Routine Hospital Appointments Suspended As Doctor Apologises For ‘Third World Conditions’
Routine hospital appointments are to be delayed to free up capacity for the sickest patients until the end of January, amid warnings of extreme pressure facing A&Es across the country.
The NHS has taken the drastic step of extending the cancellation of non-urgent operations to include thousands more minor procedures this month, amid multiple reports of NHS services struggling to cope this Christmas.
Officials have estimated that this could lead to up to 55,000 deferred operations.
The move comes as a senior NHS consultant apologised for the “third world conditions” some patients are experiencing.
Dr Richard Fawcett, a consultant in emergency medicine in Stoke-on-Trent, one of the country’s largest A&E departments, tweeted on Tuesday: “As an A&E consultant at University Hospitals of North Midlands NHS Trust I personally apologise to the people of Stoke for the third world conditions of the department due to overcrowding.”
This followed an earlier tweet saying the A&E department had already had to divert ambulances to other hospitals because of demand.
The intense pressures facing the NHS were confirmed by new guidance from the NHS National Emergency Pressures Panel (NEPP) which, before Christmas, told trusts to cancel non-urgent operations – such as cataract surgery and hip replacements – to manage winter pressures.
This temporary block has already led to tens of thousands of operations being cancelled, and has now been extended from mid-January to the end of the month.
But hospitals have now been told to cancel any day-case and outpatient procedures, which would not require an overnight bed and where patients would typically walk out after being seen.
These changes are intended to free-up “critical time” for urgent and emergency care. Specifically, the guidance says hospitals should now implement:
Consultant-led triage at the front-door of A&E, meaning the most senior doctors will be prioritising patients as they arrive at emergency departments;
Consultant phone support for GPs, to help advise on when a patient should be referred to hospital;
Re-deployment of allied health professionals, such as physiotherapists, to assist with patient rehabilitation and discharge;
“Hot clinics” and walk-in arrangements, as an alternative to A&E attendances.
Before Christmas The Independent revealed that one in five hospitals had run out of beds at some point in the first two weeks of winter.
In a further sign of the pressure on bed space, the NEPP guidance also says that penalties for providing beds for men and women on the same wards should not be enforced.
The Independent has previously shown use of mixed sex wards was spiralling, despite a Conservative pledge to abolish them.
The NEPP is chaired by former national medical director Professor Sir Bruce Keogh, who thanked staff for their work over Christmas and said: “We expect these pressures to continue and there are early signs of increased flu prevalence.
“The NHS needs to take further action to increase capacity and minimise disruptive last minute cancellations. That is why we are making these further recommendations today.”
Hospital bosses said the measures were “proportionate” to the demand, with hospitals already working flat out.
NHS Providers’ director of policy and strategy, Saffron Cordery, said: “It is good to see the National Emergency Pressures Panel recognises the scale of the pressures trusts face.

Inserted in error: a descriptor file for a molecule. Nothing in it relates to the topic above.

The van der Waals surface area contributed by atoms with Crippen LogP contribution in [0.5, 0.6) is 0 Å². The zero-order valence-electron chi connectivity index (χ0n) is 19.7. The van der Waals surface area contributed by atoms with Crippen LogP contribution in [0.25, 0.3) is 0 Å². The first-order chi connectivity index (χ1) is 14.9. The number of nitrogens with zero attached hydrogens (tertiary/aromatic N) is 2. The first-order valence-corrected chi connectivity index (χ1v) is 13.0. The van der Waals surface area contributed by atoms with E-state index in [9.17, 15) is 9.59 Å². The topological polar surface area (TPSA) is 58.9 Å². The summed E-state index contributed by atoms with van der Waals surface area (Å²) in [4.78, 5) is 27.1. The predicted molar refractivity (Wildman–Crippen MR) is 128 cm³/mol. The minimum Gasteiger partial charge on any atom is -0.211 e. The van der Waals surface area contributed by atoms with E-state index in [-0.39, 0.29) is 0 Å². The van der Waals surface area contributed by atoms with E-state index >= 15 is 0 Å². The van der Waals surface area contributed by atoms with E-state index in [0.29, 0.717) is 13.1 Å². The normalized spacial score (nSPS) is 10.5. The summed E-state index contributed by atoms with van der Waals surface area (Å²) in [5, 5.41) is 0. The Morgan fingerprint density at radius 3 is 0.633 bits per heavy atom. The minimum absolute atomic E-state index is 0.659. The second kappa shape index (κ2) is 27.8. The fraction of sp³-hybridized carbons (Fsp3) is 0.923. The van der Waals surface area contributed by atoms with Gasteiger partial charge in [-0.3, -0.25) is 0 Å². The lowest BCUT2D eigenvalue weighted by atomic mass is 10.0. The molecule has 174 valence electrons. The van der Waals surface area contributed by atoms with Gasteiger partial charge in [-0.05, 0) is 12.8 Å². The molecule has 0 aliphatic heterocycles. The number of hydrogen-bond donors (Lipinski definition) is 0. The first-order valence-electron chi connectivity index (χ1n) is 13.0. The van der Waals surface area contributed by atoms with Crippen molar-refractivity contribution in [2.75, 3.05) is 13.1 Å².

“Many are dealing with unprecedented demand, reflecting the recent rise in cases of flu and respiratory illness, the impact of norovirus and – in some places – primary care including GPs working at more than full stretch.
“The response outlined in these recommendations is sensible and proportionate.”
But Jonathan Ashworth, Labour’s shadow health secretary, said: “Despite the heroic efforts of our fantastic NHS staff, Theresa May’s reassurances have proved meaningless and hollow. Tory underfunding and cuts have left our health service more vulnerable than ever before.
“What’s more, the suspension of sanctions for mixed sex accommodation breaches is just one more humiliating indication of just how shocking the downturn has become.
“As the NHS enters its 70th year, the truth is that Tory neglect has left it underfunded, understaffed and overstretched. Ministers must get an urgent grip of this escalating crisis.”
The intervention comes after The Independent revealed “tragic” cases of patients being left on the floor with “serious fractures”, while nurses were being drafted in to deal with demand for ambulances.
Where a patient aged 65 or older is likely to be waiting more than an hour for an ambulance a nurse or, “in rare occasions”, a GP will now attend instead to provide pain relief and help them get up.
The North East Ambulance Service (NEAS), which operates across County Durham where nurses are now being deployed, has declared its most serious operational alert after taking more than 16,000 999 calls between 23 December and 1 January.
As well as bringing in extra clinical staff and cancelling non-essential meetings, the escalation means non-emergency vehicles are now being used to circumvent ambulance shortages.
Patients may also be asked if a family member can bring them in.
It is thought that the NEAS is the first ambulance trust to declare this highest level alert: Level four of the trust’s Resource Escalation Action Plan.
Paul Liversidge, NEAS chief operating officer, said: “Taking the decision to move the service to level four ensures we are able to protect our most vulnerable patients.”
It also follows one Northern Irish hospital which drafted in volunteers from St John Ambulance to work on wards on New Year’s Eve and New Year’s Day.